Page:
EVERY STORE and every salesperson is different, but some aspects of the jewelry business are universal. We suspect most INSTORE readers will agree with the bulk of the suggestions on this list (especially since the bulk of them came from INSTORE readers). No single salesperson will avoid all 100 of these “don’ts” every single day, but what matters is that they give you something to strive for. So read them, post them in the break room, breathe them, live them. Your customers — not to mention your coworkers and boss — will thank you.
1. Do not take longer than 5-10 seconds to greet a customer when they enter the store.
2. Do not greet the customer with “May I help you?” They’ll say, “I’m just looking.”
3. Do not greet the customer with “Are you looking for something special today?” They are. That’s why they’re in a jewelry store. Use an open-ended question: “What brings you in here today?”; “Where would you like to get started?”
4. Never write off a customer based on how they’re dressed.
5. Never ask a customer what their budget is.
6. Do not ask if you can show them something. Just show them.
7. Do not point or say, “Over there” when a customer asks where the engagement rings/pearls/designer cufflinks are. Walk them over to the case and take something out.
8. Do not ask a customer if they’re looking for white or yellow gold. That eliminates a chunk of inventory before they’ve even seen it.
9. Do not show them a lower-priced item first.
10. Do not ignore either half of a couple.
11. Do not treat customers differently from day to day. If you offered them coffee yesterday, offer them coffee today and tomorrow.
12. Don’t be pushy. Never give up immediately, but don’t make the customer uncomfortable either.
13. Do not go into a “selling” mode that is different from your normal personality. Have a natural conversation.
14. Never criticize a person’s taste in jewelry.
15. Never refer to a stone as “small” or of “poor” quality. You don’t know if the customer has a stone like that at home.
16. Do not interrupt a customer.
17. Do not one-up a customer’s story.
18. Never use profanity on the sales floor, regardless of the customer’s own language.
19. Don’t expect the jewelry to sell itself. Justify your existence.
20. Don’t tell a customer to “Take a look around” and leave them on their own.
21. But do not hover over a customer who has asked or signaled clearly that they wish to be left alone to browse.
22. Do not walk away from a customer you’ve started working with. Have a free coworker bring you anything you need.
23. Do not leave a piece of jewelry in the case when someone asks about it.
26. Do not start talking about a piece of jewelry and leave it in the case.
27. Do not show a piece of jewelry until you’ve learned a customer’s name and a little bit about why they’re in your store.
28. Do not put your fingers all over a piece of jewelry before handing it to a client.
29. Never take out more than one or two pieces at a time.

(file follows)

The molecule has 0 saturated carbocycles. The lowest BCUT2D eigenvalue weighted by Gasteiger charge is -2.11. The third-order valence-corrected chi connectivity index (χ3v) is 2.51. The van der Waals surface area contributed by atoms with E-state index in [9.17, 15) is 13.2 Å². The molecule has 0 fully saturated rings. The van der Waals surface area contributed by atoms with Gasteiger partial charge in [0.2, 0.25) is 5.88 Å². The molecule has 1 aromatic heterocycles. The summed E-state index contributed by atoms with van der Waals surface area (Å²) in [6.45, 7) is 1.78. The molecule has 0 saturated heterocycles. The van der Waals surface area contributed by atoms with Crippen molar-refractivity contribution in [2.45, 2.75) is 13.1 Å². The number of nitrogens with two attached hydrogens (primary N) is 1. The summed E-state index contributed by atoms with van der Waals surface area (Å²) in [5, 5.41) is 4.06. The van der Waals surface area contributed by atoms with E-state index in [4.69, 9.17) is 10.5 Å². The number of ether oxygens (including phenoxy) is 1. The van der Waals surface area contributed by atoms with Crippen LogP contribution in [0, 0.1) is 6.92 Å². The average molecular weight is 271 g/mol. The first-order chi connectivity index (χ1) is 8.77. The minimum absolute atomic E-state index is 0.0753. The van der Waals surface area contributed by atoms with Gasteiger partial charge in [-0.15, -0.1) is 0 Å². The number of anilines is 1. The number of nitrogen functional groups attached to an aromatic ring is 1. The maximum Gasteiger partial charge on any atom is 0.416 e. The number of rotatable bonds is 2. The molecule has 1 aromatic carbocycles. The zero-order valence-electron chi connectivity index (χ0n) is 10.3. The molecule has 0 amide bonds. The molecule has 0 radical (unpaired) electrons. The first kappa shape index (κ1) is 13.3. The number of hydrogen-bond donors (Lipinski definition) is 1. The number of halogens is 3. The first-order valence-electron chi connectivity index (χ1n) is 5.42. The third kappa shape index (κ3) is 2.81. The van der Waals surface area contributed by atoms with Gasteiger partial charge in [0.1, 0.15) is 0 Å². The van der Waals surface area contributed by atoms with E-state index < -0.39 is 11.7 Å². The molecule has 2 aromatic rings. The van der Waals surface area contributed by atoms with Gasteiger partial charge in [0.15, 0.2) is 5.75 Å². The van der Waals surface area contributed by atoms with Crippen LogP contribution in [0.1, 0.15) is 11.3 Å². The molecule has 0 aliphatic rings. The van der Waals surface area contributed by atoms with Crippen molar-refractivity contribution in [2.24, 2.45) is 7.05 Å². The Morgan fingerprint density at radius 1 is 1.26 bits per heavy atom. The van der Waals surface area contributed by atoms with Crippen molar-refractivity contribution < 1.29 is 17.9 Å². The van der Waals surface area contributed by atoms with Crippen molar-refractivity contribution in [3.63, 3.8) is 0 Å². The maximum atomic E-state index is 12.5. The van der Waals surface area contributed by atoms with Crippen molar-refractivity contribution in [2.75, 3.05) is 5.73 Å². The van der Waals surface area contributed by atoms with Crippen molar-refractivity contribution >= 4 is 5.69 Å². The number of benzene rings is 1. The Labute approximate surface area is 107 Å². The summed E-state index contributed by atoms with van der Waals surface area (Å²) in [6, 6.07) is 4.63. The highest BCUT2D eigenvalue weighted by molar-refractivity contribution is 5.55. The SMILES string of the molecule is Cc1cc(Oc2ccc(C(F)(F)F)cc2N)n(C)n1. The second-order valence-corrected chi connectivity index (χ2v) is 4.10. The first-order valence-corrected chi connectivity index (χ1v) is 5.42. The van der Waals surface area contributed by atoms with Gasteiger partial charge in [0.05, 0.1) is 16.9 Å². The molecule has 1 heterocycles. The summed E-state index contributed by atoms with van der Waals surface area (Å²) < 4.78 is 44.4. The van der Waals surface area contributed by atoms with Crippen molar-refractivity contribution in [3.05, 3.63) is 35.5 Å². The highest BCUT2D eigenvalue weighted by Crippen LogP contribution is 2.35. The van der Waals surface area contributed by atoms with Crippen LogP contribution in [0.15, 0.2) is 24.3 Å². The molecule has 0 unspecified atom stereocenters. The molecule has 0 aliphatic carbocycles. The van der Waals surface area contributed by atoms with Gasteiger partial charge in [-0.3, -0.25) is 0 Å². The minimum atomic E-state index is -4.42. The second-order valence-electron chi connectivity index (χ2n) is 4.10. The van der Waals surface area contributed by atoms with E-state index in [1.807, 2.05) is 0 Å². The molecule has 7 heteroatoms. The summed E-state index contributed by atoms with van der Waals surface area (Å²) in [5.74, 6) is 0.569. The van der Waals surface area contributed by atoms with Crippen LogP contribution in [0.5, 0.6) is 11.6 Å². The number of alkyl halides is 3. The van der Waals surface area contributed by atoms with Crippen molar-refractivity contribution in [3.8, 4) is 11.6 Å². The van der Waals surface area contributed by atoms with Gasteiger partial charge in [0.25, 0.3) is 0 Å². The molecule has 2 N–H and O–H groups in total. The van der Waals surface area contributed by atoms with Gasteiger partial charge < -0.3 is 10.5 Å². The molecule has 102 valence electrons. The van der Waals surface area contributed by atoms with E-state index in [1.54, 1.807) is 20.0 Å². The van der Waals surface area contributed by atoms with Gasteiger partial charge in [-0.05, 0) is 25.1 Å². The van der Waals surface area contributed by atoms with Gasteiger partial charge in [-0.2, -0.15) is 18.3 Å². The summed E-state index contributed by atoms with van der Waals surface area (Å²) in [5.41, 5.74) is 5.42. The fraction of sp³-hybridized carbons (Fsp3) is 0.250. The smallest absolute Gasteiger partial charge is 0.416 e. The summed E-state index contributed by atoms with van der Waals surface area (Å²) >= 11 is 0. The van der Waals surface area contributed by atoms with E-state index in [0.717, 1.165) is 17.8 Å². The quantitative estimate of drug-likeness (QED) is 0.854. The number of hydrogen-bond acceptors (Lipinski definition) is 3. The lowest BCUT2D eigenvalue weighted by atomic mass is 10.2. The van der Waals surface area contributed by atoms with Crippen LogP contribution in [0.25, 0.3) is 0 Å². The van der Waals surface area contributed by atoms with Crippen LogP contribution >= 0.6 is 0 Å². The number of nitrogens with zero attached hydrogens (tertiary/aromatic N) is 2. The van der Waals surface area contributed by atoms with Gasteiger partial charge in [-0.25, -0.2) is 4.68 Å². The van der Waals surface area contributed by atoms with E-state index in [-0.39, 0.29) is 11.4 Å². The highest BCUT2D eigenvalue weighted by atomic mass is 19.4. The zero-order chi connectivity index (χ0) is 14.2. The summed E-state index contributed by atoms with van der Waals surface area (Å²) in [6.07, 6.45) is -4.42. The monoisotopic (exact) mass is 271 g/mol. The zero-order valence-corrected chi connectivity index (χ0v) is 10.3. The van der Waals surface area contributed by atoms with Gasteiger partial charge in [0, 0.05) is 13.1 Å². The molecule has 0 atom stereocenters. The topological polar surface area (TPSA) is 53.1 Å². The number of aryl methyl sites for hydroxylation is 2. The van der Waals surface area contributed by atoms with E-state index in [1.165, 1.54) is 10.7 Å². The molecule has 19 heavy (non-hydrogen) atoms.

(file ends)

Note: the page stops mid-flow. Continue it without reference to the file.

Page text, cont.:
30. Do not guess a woman’s ring size. When you hand her the sizer, go a little larger than you suspect. She’ll feel better having to go down than having to go up.
31. Do not make a customer feel uncomfortable asking for the price.
33. Never steer a customer away from what they’re asking for just because you’d like to sell something else. Show them what they want to see.
34. Never inflate the price just so you can discount it later.
35. Do not rely on discounts to make sales. It’s lazy.
36. Do not offer a discount after another sales associate has already quoted a price.
38. Never let the price be the last thing you mention. Try something like: “It’s $395. Isn’t that oxidized silver such a striking look?”
39. Do not misrepresent a piece of jewelry, or exaggerate to make it sound more impressive.
40. Do not stop selling before the customer is ready to stop buying.
41. But do not keep offering suggestions when a customer has made up their mind. If they’ve found a ring they’re ready to buy, don’t keep showing more rings.
42. In the course of conversation, never bring up other, non-jewelry gift possibilities or expenses that could compete with your sale.
43. Do not talk a customer out of buying a more expensive piece of jewelry.
44. Never assume a customer is after only what they came in for. Simple battery replacements have turned into five-digit sales because the salesperson took a shot instead of letting the client aimlessly stand around waiting.
45. Don’t give up. If nothing you have in the case is what the customer wants, bring out some catalogs or get a quote from a supplier for a special order.
46. If you really can’t get what a customer wants, don’t give up then either. If they’re set on a certain line you don’t carry, advise them on where to go, and even call that store to see if they’ve got the item. The client will remember you.
47. Don’t forget to ask for a cellphone number, email address or other contact info. Ask for it in a natural way: “Can I email you, so you’ve got my information handy in case you have questions?”
48. Do not talk too much. The customer did not come in to hear about your kids or your mom or whatever. Shut up and listen.